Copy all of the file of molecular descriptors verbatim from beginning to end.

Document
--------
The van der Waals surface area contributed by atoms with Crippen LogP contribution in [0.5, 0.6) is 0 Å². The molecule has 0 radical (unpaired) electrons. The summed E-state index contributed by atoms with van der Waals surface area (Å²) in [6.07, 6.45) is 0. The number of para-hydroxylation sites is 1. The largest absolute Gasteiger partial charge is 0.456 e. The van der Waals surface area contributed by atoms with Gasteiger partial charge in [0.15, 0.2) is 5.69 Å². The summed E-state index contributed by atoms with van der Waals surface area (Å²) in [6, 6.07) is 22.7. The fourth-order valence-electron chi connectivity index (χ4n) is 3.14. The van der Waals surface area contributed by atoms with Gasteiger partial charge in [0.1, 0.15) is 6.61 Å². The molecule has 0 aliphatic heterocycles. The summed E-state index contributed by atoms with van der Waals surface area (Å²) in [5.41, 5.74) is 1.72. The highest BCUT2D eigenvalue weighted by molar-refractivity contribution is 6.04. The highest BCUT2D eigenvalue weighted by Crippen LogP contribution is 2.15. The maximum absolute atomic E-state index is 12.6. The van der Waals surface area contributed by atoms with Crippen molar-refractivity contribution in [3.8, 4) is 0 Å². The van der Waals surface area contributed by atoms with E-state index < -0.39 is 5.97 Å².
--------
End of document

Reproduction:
The van der Waals surface area contributed by atoms with Crippen LogP contribution in [0.5, 0.6) is 0 Å². The molecule has 0 radical (unpaired) electrons. The summed E-state index contributed by atoms with van der Waals surface area (Å²) in [6.07, 6.45) is 0. The number of para-hydroxylation sites is 1. The largest absolute Gasteiger partial charge is 0.456 e. The van der Waals surface area contributed by atoms with Gasteiger partial charge in [0.15, 0.2) is 5.69 Å². The summed E-state index contributed by atoms with van der Waals surface area (Å²) in [6, 6.07) is 22.7. The fourth-order valence-electron chi connectivity index (χ4n) is 3.14. The van der Waals surface area contributed by atoms with Gasteiger partial charge in [0.1, 0.15) is 6.61 Å². The molecule has 0 aliphatic heterocycles. The summed E-state index contributed by atoms with van der Waals surface area (Å²) in [5.41, 5.74) is 1.72. The highest BCUT2D eigenvalue weighted by molar-refractivity contribution is 6.04. The highest BCUT2D eigenvalue weighted by Crippen LogP contribution is 2.15. The maximum absolute atomic E-state index is 12.6. The van der Waals surface area contributed by atoms with Crippen molar-refractivity contribution in [3.8, 4) is 0 Å². The van der Waals surface area contributed by atoms with E-state index < -0.39 is 5.97 Å².